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Determing if this regex matched

by cormanaz (Chaplain)
on Aug 06, 2011 at 19:29 UTC ( #918978=perlquestion: print w/ replies, xml ) Need Help??
cormanaz has asked for the wisdom of the Perl Monks concerning the following question:

Howdy Bros. I have some text titles in a database field, some of which have leading/trailing blanks and/or quotes that I want to get rid of. But I only want to update the record if the title was in fact changed.

I have this code for a simplified illustration of the problem

my @items = ('"Title Text Example"', 'Title Text Example', ' Title Tex +t Example ',' "Title Text Example"'); foreach my $title (@items) { $title =~ s/^\s*\"?|\"?\s*$//g; print length($&)," $title\n"; }
Question is, how do I tell if the substitution matched anything? I thought I could check $&, but it's zero length every time through the loop. I don't understand why that is, because it's supposed to give the last successful pattern match, and there are successful matches in every case except the second.

Steve

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Re: Determing if this regex matched
by toolic (Chancellor) on Aug 06, 2011 at 19:40 UTC
    Use an "if" statement to check the return of s/// (returns the number of substitutions made; false otherwise):
    use strict; use warnings; my @items = ('"Title Text Example1"', 'Title Text Example2', ' Title T +ext Example3 ',' "Title Text Example4"'); foreach my $title (@items) { my $match = 0; $match++ if $title =~ s/^[\s"]+//; $match++ if $title =~ s/[\s"]+$//; print "$title.\n" if $match; } __END__ Title Text Example1. Title Text Example3. Title Text Example4.
    Updated to match both begin and end.
      Hey! I had no idea s/// returned anything. Also a more straightforward way to write the regex. Problem is, with the or, the second sub doesn't get executed if the first one matches, so there is still the trailing quote on examples 1 and 4. I suppose one could do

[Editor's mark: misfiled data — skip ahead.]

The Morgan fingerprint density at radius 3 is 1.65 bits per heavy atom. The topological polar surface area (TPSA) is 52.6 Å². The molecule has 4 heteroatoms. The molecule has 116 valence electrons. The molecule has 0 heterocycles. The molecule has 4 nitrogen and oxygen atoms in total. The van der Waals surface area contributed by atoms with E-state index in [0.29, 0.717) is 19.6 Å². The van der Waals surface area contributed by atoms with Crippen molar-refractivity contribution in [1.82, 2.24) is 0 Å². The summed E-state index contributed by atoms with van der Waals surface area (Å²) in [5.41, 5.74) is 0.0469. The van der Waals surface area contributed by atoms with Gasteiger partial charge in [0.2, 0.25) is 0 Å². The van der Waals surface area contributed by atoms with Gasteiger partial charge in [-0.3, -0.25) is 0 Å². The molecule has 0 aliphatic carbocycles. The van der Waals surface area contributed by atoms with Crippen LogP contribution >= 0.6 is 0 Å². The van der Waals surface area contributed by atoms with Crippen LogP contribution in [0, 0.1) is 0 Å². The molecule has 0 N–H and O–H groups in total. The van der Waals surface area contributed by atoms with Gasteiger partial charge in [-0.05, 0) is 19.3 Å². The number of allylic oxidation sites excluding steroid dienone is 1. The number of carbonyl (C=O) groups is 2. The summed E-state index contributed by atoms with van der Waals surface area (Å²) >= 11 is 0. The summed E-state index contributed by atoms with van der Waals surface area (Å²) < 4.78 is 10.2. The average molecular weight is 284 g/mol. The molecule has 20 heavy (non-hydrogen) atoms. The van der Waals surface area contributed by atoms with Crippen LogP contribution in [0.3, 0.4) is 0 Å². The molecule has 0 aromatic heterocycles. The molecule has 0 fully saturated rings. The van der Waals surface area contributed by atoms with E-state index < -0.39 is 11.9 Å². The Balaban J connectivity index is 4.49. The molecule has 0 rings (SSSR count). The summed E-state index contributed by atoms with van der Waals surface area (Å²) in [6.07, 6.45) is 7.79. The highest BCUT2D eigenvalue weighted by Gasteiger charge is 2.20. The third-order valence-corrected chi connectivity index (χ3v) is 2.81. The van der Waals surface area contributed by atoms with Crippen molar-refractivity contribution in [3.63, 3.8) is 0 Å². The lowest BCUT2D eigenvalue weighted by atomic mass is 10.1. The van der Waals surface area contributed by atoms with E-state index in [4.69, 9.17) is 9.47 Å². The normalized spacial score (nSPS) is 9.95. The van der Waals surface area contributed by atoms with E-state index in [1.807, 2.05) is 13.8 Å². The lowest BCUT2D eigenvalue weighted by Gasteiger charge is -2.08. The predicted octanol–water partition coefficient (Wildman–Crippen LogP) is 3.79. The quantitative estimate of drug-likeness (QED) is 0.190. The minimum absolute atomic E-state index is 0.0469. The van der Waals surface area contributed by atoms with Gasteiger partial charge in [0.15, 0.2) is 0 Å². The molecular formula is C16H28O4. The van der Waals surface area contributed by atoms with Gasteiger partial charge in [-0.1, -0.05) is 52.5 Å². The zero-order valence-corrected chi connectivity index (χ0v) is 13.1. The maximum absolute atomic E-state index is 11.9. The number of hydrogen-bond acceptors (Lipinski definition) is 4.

my @items = ('"Title Text Example"', 'Title Text Example', ' Title Tex +t Example ',' "Title Text Example"'); foreach my $title (@items) { my $changed = 0; if ($title =~ s/^[\s"]+//) { $changed=1; } if ($title =~ s/[\s"]+$//) { $changed=1; } if ($changed) { print "$title\n"; } }
      But that doesn't seem very elegant.
        For the elegant method, try perlretut (and family), "Mastering Regular Expressions," Tutorials, perhaps.

        But -- IMO -- "elegant" is frequently overrated; the real question, I think, is "does it work, consistently?"

        Too much work!
        my @items = ('"Title Text Example"', 'Title Text Example', ' Title Tex +t Example ',' "Title Text Example"'); foreach (@items) { if (s/^[\s"]+// or s/[\s"]+$//) { print "$_\n"; } }

        -- Randal L. Schwartz, Perl hacker

        The key words "MUST", "MUST NOT", "REQUIRED", "SHALL", "SHALL NOT", "SHOULD", "SHOULD NOT", "RECOMMENDED", "MAY", and "OPTIONAL" in this document are to be interpreted as described in RFC 2119.

Re: Determing if this regex matched
by toolic (Chancellor) on Aug 07, 2011 at 00:16 UTC
    I thought I could check $&, but it's zero length every time through the loop. I don't understand why that is, because it's supposed to give the last successful pattern match, and there are successful matches in every case except the second.
    The g modifier seems to be clearing $& (or maybe it never gets set in the first place). Add re to your code and you should see the match be successful at first, but it ultimately fails:
    use re 'debug';
    In any case, the g modifier is probably doing you more harm than good. Perhaps a more knowledgeable monk can elaborate on what's going on here. Further reading:

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